The title sounds too negative. It almost sounds as if it was written by a cat hater. But no, the words come from the world’s most prolific and best-known veterinarian/author in one of the best books on the domestic cat: Complete Cat Care. He is Dr Bruce Fogle DVM, and he likes cats. And he is correct. What he is essentially saying is that the raison d’être of cats (the reason for living) is to hunt, to be the top predator that they are. Perhaps we forget sometimes that humans live with a top and highly tuned predator. This predator in our home is normally fully socialised but the wild cat ancestor living in North Africa is just below the surface. The domestic cat is barely domesticated compared to the dog.
The predatory nature of the domestic cat comes out in various ways other than simply preying on animals or animal substitutes: toys. But when playing with their human caregiver it can develop into a hunting exercise for the cat. After all, cat play is exclusively based on hunting. If the owner does it wrong, they can get hurt. For instance, they use a cat tease, but it is too short, or they allow their hands to get too near their cat when playing. Their arm or hand is attacked as a prey animal.
The less experienced owner might believe that their cat is unmanageably aggressive and must be given up to a shelter. ‘Aggression’ in cats (towards humans and other animals) is ranked in the top third of the many reasons why people give their pets to shelters. These ‘relinquishments’ must invariably be due to human error in one form or another including a failure to properly socialise a cat, which is the basic starting point. Without that start in life the cat is in essence a wild cat. There is no veneer of domestication.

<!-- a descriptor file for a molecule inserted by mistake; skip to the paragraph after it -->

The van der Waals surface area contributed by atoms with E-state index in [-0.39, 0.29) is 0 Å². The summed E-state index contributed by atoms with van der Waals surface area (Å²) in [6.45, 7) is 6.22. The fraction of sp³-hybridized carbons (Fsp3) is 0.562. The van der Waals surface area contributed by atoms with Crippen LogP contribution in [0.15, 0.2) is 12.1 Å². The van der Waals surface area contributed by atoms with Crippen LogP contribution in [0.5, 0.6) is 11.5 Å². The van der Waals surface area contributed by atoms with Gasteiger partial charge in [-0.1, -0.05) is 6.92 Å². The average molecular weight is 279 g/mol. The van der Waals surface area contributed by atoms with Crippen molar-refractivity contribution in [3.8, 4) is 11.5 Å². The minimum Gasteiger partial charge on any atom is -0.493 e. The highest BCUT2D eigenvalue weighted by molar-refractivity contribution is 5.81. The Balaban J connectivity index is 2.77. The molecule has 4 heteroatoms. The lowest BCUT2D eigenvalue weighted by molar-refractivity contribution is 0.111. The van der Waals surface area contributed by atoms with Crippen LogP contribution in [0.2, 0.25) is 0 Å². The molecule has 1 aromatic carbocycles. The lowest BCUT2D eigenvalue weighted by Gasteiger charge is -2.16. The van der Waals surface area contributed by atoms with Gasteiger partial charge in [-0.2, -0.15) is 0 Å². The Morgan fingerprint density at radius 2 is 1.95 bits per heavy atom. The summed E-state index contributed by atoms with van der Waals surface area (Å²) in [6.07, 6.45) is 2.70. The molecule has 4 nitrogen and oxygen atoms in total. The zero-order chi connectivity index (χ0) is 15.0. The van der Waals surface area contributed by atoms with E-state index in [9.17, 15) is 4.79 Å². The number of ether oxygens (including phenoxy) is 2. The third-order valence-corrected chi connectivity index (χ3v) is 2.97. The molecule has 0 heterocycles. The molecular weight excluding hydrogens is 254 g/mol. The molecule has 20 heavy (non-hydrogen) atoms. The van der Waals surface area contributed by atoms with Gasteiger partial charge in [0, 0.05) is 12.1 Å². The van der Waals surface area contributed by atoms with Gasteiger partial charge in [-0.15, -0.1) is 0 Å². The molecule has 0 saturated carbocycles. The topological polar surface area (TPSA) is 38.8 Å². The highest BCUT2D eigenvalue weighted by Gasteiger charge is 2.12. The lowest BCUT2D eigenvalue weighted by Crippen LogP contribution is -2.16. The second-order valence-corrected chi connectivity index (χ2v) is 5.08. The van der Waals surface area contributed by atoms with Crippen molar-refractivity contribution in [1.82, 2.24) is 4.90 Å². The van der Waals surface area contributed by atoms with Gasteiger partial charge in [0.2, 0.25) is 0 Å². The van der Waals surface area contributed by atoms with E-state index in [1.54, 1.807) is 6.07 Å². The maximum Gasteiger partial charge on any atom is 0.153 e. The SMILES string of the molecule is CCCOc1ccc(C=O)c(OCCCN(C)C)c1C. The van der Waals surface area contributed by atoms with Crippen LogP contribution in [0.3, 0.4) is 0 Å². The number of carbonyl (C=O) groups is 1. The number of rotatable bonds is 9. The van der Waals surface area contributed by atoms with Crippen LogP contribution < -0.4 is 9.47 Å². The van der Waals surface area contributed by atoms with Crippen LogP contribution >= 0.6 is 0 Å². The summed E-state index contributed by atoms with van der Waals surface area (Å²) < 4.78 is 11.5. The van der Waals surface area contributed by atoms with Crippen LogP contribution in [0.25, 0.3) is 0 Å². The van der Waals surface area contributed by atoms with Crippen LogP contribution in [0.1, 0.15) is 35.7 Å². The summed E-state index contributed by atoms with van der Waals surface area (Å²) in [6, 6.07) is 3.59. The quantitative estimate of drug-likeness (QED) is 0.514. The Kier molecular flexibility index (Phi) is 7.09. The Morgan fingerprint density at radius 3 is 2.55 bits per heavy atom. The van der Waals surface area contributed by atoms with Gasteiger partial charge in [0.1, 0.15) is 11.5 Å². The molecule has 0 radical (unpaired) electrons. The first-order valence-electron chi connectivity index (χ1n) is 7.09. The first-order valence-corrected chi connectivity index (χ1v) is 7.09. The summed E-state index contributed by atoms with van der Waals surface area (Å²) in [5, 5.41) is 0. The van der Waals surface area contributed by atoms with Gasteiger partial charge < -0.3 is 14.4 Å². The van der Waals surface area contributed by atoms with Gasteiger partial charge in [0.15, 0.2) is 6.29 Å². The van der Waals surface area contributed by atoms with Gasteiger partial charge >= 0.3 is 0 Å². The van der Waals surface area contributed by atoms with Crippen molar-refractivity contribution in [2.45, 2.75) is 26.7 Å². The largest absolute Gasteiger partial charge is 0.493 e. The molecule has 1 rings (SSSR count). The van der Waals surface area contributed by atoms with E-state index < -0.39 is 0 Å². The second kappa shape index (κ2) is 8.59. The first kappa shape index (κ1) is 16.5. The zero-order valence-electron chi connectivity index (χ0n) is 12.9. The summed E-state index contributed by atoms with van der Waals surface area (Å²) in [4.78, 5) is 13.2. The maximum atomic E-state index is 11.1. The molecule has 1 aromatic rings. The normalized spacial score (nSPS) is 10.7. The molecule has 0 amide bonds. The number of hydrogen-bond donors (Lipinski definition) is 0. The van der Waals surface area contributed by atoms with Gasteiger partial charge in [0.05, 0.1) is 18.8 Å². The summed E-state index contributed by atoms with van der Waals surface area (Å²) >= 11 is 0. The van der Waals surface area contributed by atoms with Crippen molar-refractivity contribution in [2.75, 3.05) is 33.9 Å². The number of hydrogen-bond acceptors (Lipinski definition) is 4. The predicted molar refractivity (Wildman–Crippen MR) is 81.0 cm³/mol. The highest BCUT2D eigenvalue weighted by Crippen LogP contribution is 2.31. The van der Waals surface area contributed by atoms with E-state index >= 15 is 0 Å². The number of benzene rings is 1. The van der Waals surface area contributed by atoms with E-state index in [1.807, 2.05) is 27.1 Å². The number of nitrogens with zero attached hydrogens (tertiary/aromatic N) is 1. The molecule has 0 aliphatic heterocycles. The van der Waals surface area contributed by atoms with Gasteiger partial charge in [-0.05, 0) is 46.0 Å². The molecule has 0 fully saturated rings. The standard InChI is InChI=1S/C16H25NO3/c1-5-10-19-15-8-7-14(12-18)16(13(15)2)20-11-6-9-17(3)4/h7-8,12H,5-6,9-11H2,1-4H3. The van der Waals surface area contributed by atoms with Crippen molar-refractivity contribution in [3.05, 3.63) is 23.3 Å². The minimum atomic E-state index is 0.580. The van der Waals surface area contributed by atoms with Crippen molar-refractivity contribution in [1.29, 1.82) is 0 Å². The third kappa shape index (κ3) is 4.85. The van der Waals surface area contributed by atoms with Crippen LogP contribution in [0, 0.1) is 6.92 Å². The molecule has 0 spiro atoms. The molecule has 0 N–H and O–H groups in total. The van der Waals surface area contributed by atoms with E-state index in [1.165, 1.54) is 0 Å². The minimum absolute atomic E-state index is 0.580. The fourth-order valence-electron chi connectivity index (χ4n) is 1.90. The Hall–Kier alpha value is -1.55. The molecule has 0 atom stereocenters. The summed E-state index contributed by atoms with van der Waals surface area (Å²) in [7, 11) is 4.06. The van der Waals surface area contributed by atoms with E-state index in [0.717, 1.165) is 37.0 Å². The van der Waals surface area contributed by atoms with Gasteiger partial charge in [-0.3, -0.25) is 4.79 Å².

I have touched on predatory aggression. Another is territorial aggression. This is defending their territory which is often referred to as their ‘home range’ – the piece of land that they consider belongs to them and which varies in size but naturally might cover around 5-10 acres and much more if feral in Australia. If the natural size of a domestic cat’s home range is around 10 acres living full-time inside their owner’s home with other cats reduces the available space that they can call theirs to a tiny fraction of that. They adapt but there may be agnostic behaviour between cats for territorial reasons.
Sometimes a dominant cat rules the roost under these circumstances. This is a form of dominant, assertive aggression. Normally the dominant cat will get their way through body language. But if the cat is also short tempered, they may resort to occasional violence against other animals and even their owner.
Dr Fogle provides a nice example concerning his sister. Her cat used to “smack her face when she was asleep and her ankles when she was awake if he wanted food. Some cats go much farther, for example attacking the new boyfriend who has moved in”. I am not sure that attacking a boyfriend in necessarily because of dominance aggression. It might be due to jealousy and not aggression at all. But cat emotions are another topic.